SIM Swapping Attacks – Stealing Everything from Your Bitcoins to Your Instagram Accounts
You often see and hear people compare a password to a physical key. While it's obvious where the parallels come from, there are quite a few differences. For example, without the key, you can't unlock the door. Gaining access to an account without the password is possible, however, and it's all thanks to an attack called SIM swapping.
What is SIM Swapping?
Also known as SIM hijacking or a port out scam, it's fair to say that it has one of the more descriptive names. It's the act of hijacking a victim's cell phone number and using it with a different SIM card. SIM swapping has been around for a few years now, and although it has yet to receive significant mainstream media attention, it appears to be growing in popularity, especially as we'll find out in a minute, with budding teenage cybercriminals.
How does it all work?
SIM swapping is a type of identity theft, and as you should know by now, identity theft is made possible by the fact that crooks have access to your data. Not surprisingly, in this instance, they need your name, your cell phone number, and in some cases, a few other details. It's still not clear what the exact mechanisms are, but a recent Motherboard investigation suggests that both the security precautions and the techniques for going around them are evolving.
A couple of years ago, the crooks would find the victim's information in a leaked database and call the carrier. They would impersonate the victim claiming that they have lost their SIM card. They would say that they've got another one and would request that the number is ported to it. Back then, the carriers' security protocols were less than perfect. The customer service representative would ask for the victim's Social Security Number or home address, the hackers would provide it, and the carrier would happily port the number to the wrong SIM card.
Quite a few people got badly burned, and to avoid further problems the mobile service providers had no choice but to update the authentication mechanisms. The game got dirty. The crooks started bribing carrier employees who helped illegally port out the cell phone numbers of quite a few people. The corrupt workers got quite a lot of cash for their cooperation as well – between $80 and $100 per victim.
What is SIM swapping used for?
Law enforcement is taking SIM swapping seriously, and agencies have been on the trail of a group of criminals that have defrauded quite a lot of people using this technique. Last month, they arrested 20-year-old Joel Ortiz who allegedly hijacked the cell phone numbers of around 40 individuals. On August 17, Xzavier Narvaez who is just 19 years old, was brought in for questioning with regards to a large-scale SIM swapping operation. Basically, you've got teenagers getting their hands on someone else's phone number. Unfortunately, the results are far more serious than a few prank calls.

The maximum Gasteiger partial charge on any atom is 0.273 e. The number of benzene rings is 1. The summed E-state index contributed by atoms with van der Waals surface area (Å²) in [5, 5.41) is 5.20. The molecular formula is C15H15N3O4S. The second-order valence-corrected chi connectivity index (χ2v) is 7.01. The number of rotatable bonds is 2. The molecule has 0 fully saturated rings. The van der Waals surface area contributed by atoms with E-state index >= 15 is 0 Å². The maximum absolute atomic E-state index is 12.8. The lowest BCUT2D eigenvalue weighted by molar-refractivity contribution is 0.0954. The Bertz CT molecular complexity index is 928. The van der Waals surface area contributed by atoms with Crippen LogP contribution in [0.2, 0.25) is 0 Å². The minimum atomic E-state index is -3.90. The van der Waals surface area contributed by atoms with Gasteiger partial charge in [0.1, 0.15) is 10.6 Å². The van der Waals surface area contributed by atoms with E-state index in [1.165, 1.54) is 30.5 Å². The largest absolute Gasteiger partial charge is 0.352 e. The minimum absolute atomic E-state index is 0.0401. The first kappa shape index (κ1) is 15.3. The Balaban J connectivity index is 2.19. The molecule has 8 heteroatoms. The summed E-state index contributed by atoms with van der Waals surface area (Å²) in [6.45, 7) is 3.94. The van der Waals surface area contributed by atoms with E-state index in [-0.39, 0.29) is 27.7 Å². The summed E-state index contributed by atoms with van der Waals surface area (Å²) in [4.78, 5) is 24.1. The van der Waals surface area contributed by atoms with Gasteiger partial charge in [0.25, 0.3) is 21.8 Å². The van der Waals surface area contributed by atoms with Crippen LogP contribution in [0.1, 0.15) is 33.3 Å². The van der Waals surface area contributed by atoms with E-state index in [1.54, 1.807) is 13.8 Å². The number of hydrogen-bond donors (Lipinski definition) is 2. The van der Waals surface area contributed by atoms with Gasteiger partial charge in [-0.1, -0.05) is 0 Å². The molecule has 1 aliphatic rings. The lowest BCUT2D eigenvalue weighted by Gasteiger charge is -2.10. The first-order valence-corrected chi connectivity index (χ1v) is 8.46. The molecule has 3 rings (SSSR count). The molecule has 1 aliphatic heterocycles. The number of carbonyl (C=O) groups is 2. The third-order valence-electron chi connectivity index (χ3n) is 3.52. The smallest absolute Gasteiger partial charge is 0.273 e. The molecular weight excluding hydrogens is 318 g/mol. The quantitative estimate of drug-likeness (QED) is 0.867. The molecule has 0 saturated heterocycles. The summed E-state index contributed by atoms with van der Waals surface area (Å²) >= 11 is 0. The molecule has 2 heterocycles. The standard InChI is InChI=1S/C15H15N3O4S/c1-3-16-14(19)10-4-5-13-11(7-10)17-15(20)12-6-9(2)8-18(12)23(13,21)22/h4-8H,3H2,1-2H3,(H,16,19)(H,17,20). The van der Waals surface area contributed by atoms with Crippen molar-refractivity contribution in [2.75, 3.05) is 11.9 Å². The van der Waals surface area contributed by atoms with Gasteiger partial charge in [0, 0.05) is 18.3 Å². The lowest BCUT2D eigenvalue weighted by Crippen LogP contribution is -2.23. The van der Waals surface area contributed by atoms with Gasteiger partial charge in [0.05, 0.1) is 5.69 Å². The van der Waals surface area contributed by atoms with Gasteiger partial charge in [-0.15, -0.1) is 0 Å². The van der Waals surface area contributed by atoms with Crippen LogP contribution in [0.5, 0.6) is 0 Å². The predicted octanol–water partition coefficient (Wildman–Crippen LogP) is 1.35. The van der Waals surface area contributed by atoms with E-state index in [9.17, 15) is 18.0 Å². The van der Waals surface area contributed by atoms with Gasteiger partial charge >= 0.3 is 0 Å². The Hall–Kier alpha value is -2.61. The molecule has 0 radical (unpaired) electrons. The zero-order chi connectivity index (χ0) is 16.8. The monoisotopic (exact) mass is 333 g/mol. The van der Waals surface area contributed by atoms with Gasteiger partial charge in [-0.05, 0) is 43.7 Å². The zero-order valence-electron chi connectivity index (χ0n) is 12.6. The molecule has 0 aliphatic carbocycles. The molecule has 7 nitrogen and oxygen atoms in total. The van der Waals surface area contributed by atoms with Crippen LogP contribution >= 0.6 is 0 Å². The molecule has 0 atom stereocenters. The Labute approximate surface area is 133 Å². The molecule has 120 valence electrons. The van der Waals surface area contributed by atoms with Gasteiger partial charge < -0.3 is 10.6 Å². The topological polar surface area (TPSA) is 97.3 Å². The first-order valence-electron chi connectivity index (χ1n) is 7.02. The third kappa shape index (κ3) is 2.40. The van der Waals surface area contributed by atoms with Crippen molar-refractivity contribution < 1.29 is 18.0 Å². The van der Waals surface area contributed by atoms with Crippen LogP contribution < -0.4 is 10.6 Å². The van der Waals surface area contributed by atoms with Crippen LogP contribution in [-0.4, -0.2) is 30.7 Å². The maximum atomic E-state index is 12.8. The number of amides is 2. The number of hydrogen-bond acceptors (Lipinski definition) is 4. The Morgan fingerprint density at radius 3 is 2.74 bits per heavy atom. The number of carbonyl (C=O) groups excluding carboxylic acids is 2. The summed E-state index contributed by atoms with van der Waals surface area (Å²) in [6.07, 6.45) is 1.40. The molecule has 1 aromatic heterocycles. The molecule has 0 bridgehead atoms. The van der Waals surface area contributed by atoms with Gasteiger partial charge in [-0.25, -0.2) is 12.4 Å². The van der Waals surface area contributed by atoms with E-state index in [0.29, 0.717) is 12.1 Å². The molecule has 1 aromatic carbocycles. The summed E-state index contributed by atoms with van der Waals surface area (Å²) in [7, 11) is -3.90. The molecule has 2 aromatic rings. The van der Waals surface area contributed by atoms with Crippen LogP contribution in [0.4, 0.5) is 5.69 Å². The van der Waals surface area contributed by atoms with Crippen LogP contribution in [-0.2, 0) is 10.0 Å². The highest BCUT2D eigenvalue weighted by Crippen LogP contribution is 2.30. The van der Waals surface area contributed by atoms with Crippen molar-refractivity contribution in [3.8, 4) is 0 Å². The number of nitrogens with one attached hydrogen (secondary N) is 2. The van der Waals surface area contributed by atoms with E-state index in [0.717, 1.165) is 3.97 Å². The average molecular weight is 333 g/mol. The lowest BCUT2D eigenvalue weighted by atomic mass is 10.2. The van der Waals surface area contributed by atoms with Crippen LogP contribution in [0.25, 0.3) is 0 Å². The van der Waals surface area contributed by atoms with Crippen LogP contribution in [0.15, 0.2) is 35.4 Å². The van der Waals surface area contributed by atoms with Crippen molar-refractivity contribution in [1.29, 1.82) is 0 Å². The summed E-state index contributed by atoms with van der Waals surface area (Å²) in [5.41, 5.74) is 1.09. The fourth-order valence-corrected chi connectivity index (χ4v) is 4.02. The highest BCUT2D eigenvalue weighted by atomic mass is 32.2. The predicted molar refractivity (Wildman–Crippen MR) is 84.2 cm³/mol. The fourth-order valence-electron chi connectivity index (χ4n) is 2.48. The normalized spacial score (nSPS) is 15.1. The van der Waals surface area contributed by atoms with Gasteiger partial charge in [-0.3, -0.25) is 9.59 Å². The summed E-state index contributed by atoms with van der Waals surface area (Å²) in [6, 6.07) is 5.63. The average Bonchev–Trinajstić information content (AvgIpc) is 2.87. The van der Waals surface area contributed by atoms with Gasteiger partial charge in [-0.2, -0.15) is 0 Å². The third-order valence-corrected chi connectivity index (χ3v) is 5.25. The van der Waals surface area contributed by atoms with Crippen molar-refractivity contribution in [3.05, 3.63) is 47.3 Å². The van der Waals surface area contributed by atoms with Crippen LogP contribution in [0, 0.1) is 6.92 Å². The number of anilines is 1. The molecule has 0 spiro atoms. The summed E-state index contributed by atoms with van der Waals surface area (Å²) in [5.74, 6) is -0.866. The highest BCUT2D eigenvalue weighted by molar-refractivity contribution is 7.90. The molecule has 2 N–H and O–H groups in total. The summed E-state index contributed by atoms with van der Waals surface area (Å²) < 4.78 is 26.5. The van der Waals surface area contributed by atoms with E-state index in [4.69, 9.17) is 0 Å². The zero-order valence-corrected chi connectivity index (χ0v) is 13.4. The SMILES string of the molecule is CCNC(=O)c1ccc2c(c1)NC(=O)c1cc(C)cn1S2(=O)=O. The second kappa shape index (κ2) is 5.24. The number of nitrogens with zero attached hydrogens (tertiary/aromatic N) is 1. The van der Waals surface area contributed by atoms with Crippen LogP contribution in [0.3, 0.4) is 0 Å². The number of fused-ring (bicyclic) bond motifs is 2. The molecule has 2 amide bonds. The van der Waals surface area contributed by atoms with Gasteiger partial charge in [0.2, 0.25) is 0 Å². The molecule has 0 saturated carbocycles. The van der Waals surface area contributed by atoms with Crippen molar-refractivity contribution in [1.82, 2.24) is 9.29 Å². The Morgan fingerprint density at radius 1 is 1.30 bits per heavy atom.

A while ago, online service providers like Google started letting you add your phone number to your account. It's not meaningless tracking and data collection. The idea is that if you ever lose access to your profile, Google will be able to verify you via a text message or a call to the number you've provided. The same exact account recovery mechanism is now abused by the SIM swappers.
When they successfully hijack the phone number, the crooks need to act quickly because before cutting the victim off, the carrier sends a text notification regarding the updated SIM card. According to reports, SIM swappers use the hijacked number to gain access to the victim's email, and they then go about resetting the passwords for other online accounts. They move fairly quickly and leave almost no time for reaction. Because the crooks get all the victim's texts and calls, two-factor authentication is often bypassed.
SIM swappers don't target just anyone, though. Motherboard's investigation reported on a bustling online marketplace where stolen Instagram accounts with interesting handles like "@Rainbow" are bought and sold for hundreds and sometimes thousands of dollars.
Speaking of Instagram, the aforementioned Xzavier Narvaez did what any 19-year-old would do – he used the image sharing platform to show the world how expensive his new supercar is. Law enforcement officers suspect that he may have bought it with bitcoins which he stole after SIM swapping the phone numbers of a few high-profile cryptocurrency traders. In April, one such trader going by the name of Michael Terpin filed a lawsuit against AT&T alleging that because of the carrier's poor security practices, he fell victim to a SIM swapping attack that cost him more than $20 million worth of cryptocurrency.
Crooks are falling deeper in love with SIM swapping which, it must be said, is hardly a surprise. The required-skills-to-potential-gains ratio is great for them, and it's blatantly obvious that mobile service providers are not doing enough to thwart the attacks. Here's hoping that this will soon change.